A publication of the Archaeological Institute of America
Often something handed down from generation to generation becomes your most treasured possession, be it your grandmother’s wedding ring, your grandfather’s WWII dog tags, or your mother’s silver. This ivory plaque was almost certainly such an heirloom. While the building in which it was discovered dates to the eighth century B.C., the plaque itself is at least 200 years older. The artifact was carved in a popular Near Eastern style called the Flame and Frond School, characterized by flame-like patterning on animals’ haunches—in this case two gamboling goats—and the presence of a tree in the center. This highly decorative motif is found on many ivory artifacts, most of which likely once decorated perishable items such as wooden furniture and boxes.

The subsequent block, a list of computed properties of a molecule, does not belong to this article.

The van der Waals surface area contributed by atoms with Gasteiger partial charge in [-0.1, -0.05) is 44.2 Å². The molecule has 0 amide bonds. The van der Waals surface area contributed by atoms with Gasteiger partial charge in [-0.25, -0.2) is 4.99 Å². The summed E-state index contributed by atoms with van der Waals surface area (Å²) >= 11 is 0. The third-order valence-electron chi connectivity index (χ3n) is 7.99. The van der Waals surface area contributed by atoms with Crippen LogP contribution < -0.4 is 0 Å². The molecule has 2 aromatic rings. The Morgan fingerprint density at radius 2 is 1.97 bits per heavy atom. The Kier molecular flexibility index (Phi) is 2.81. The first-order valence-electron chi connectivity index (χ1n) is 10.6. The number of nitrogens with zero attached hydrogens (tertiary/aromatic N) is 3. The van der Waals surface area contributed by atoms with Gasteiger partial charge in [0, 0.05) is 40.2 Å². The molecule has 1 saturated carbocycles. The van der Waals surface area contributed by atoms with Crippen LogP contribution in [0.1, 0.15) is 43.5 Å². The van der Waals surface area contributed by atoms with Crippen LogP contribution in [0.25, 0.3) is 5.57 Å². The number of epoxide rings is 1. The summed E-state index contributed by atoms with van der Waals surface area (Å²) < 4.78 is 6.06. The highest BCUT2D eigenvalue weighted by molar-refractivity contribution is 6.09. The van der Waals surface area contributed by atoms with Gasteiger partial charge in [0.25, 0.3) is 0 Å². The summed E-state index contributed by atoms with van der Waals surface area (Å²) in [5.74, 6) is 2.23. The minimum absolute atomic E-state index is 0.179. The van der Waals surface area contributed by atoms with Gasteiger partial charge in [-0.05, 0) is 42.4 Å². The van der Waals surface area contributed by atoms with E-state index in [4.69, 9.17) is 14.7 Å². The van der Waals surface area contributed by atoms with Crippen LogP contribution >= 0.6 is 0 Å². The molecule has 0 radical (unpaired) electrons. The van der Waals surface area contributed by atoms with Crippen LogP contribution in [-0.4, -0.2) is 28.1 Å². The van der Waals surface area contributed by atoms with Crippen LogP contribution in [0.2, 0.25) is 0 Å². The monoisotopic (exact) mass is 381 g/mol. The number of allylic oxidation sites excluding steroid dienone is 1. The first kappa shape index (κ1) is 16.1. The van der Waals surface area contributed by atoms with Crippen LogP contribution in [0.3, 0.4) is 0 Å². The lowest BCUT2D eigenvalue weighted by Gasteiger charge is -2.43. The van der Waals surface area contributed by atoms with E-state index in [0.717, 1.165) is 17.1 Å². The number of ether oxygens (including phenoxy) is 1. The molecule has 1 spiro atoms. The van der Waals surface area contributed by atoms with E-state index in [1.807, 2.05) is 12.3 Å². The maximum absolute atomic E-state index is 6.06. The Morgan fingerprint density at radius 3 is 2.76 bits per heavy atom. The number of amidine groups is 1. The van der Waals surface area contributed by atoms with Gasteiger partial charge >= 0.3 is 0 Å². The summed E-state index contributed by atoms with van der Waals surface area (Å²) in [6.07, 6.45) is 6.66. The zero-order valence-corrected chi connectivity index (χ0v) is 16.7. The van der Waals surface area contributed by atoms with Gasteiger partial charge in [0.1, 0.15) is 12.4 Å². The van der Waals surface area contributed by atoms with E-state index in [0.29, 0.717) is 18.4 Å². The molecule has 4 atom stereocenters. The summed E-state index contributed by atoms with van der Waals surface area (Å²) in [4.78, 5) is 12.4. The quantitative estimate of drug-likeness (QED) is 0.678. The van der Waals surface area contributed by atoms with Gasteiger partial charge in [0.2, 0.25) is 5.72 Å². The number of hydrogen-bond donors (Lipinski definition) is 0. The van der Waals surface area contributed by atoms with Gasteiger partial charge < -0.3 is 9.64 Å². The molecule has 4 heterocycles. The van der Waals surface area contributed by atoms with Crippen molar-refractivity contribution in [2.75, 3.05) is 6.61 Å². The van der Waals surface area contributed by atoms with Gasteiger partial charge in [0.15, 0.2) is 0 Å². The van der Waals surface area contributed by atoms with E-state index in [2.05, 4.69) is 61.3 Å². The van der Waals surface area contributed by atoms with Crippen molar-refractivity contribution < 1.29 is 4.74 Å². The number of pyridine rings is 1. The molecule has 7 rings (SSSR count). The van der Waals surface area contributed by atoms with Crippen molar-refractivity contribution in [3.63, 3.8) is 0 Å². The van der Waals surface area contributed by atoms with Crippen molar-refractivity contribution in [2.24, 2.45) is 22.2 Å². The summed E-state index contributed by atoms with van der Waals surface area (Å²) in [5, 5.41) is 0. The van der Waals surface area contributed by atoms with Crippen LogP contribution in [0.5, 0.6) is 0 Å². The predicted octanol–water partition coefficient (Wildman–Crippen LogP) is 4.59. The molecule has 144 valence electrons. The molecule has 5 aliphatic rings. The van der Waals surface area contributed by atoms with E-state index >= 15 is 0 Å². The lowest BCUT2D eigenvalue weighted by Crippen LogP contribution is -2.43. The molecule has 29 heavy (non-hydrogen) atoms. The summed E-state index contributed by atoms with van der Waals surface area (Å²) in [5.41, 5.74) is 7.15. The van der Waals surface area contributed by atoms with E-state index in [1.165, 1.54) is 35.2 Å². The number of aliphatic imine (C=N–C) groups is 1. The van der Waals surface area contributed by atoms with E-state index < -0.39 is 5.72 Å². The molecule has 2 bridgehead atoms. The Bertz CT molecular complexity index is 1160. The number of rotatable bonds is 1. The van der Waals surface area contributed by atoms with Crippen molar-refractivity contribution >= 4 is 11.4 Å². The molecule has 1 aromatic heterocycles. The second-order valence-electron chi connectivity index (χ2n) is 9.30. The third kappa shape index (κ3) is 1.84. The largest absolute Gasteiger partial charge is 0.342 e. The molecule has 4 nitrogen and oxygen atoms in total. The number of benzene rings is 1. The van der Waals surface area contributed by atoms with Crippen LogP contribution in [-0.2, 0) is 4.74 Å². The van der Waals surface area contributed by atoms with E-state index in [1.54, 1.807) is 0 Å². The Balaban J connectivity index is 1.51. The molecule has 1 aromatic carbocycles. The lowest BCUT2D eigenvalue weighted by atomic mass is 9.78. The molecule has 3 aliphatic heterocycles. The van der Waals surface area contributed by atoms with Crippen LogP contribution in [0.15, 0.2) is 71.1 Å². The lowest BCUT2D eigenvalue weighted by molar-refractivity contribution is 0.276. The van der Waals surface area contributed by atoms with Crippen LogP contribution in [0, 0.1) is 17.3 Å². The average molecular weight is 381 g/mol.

The plaque was discovered at Arslantepe, which was a fortified citadel enclosed by a massive defensive wall and which served as the capital of the Neo-Hittite kingdom of Melid at the beginning of the first millennium B.C. The Neo-Hittites lived in northern Syria and southern Anatolia from the end of the second millennium to around the eighth century B.C. The plaque is among the very few luxury items to have been found at Arslantepe. “This was a valuable imported object likely made in northern Syria that reached Arslantepe by a network of trade and communications between the surrounding kingdoms and empires,” says archaeologist Federico Manuelli of the Free University of Berlin. “The Flame and Frond motif suggests intriguing cross-cultural relationships with the Levant and Mesopotamian worlds, and the plaque might have been stored as a precious artifact with great symbolic and ideological meaning.”
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